In an interview with Marc Perelman at FRANCE 24, on the sidelines of the Summit for a New Global Financing Pact in Paris, President Ranil Wickremesinghe discusses his country’s debt burden, relations with China, as well as plans for a Truth and Reconciliation Commission.
Q: You began your presidency in a very difficult situation for your country. There were street protests triggered by the country’s worst economic crisis since its independence. Sri Lanka has defaulted. It has reached a deal with the IMF back in March, and there have been reports from Reuters news agency that the World Bank is about to approve 700 million US dollars in budgetary and welfare support at its next board meeting. Can you confirm if this is indeed happening?
A: We are anticipating money from the World Bank. So far we have fulfilled all the benchmarks, and therefore, we are qualifying for the assistance from the World Bank. It is a much needed money at the moment, and it will certainly help to strengthen the economy.
Q: Seven hundred million US$ is the figure you are expecting or more?
A: Well I am hoping there will be more. I am not going to complain!
Q: Obviously here in Paris and I assume in many other arenas where you are travelling and participating, the issue of your debts is extremely important because you need financial oxygen. Your external debt stands at 42 billion dollars. Are you making progress with the different creditors? There is the Paris Group and China. Are you making progress?
A: Discussions are ongoing with the different groups. We have an agreement with LAZARD to represent us. The debt restructuring programme will be presented to Cabinet on Wednesday. Over the weekend they are going to finalize it. It will go to Parliament on Friday before the Public Finance Committee. Then Saturday and Sunday it will be debated in Parliament and it will be approved by Parliament. Thereafter, we can start the rest of the negotiations with our creditors.
Q: What is in this plan? What is the idea? To postpone the debt? To reduce it? A combination of both?
A: Well it is a question of giving a longer period for repayment. And we have also been looking at some form of a reduction in the amount due. So that is being discussed now. And hopefully by Sunday or Monday the final document will be available to us.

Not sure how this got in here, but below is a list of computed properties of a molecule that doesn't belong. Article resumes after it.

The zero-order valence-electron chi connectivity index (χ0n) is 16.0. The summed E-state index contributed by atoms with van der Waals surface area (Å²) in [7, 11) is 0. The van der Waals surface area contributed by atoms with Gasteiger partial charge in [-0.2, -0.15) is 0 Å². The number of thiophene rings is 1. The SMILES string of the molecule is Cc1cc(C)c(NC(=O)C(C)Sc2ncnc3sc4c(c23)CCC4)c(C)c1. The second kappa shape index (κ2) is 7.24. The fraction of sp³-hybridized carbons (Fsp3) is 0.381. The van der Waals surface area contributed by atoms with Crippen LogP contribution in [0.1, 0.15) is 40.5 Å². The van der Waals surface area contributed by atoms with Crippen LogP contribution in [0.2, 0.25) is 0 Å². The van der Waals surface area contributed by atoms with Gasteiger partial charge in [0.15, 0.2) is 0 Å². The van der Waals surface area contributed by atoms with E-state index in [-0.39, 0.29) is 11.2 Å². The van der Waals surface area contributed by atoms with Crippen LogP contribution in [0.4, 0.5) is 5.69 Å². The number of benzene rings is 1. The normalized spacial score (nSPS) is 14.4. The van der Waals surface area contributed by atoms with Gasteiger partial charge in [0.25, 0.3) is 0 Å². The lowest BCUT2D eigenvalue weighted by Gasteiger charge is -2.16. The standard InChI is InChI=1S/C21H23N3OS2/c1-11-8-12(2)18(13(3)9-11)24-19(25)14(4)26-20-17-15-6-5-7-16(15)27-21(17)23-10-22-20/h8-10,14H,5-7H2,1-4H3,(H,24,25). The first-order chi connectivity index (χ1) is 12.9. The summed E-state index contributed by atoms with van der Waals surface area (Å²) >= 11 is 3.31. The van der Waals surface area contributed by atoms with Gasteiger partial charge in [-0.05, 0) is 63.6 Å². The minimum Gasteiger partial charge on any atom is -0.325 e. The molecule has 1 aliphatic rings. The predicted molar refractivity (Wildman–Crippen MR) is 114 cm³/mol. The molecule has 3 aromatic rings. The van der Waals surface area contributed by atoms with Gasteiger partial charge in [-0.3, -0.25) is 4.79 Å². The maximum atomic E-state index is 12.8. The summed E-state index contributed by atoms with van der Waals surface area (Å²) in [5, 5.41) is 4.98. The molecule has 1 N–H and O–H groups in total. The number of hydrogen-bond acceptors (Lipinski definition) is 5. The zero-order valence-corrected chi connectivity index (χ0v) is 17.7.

Q: So you are making progress both with China and other creditors?
A: LAZARD is discussing with all, and also Sri Lanka. We have been discussing with all the creditors and with China also. China has not joined the common platform, but they have been there at every meeting, and all details have been shared with China, China has shared information with them. Except for formally not being on the platform, China has been a party and is aware of all the information that is being shared.
Q: In Paris there was an agreement on the debt from Zambia with both Western Creditors and China. Is this a good omen for your country? Obviously every situation is different. That there is a possibility to find an agreement with both China and other creditors?
A: We are confident of China coming along with the others. The Zambian one was announced this week. And it is good that China has been able to sort out Zambia. I listened to the speech of the Chinese Prime Minister yesterday at the dinner, and today. For the first time China has shown its approach to the whole issue of debt restructuring, and it is a positive message.
Q: There has been speculation about China’s presence in Sri Lanka. There have been reports in the American press that there could be a military presence in Sri Lanka. Is this the case and do you rule it out for the future?
A: The Chinese have been there for about 1500 years. So far there has been no military base. There is a lot of speculation about the Hambantota Harbour. It has been given out to Chinese merchants. But the security is controlled by the Government of Sri Lanka. The Southern Naval Command will be shifted to Hambantota. We have one brigade stationed in Hambantota and the nearby areas. There has been no issue of military use by the Chinese. The same company also runs a terminal in the Colombo harbour. That is where warships come from many countries. No one is complaining of the terminal they are running in Colombo. They are only complaining about the terminal and the port they are managing in Hambantota. We have no military agreement with China. There won’t be any military agreements. I don’t think China enters into one. We are a neutral country. But we also emphasize on the fact that we cannot allow Sri Lanka to be used as a base against India.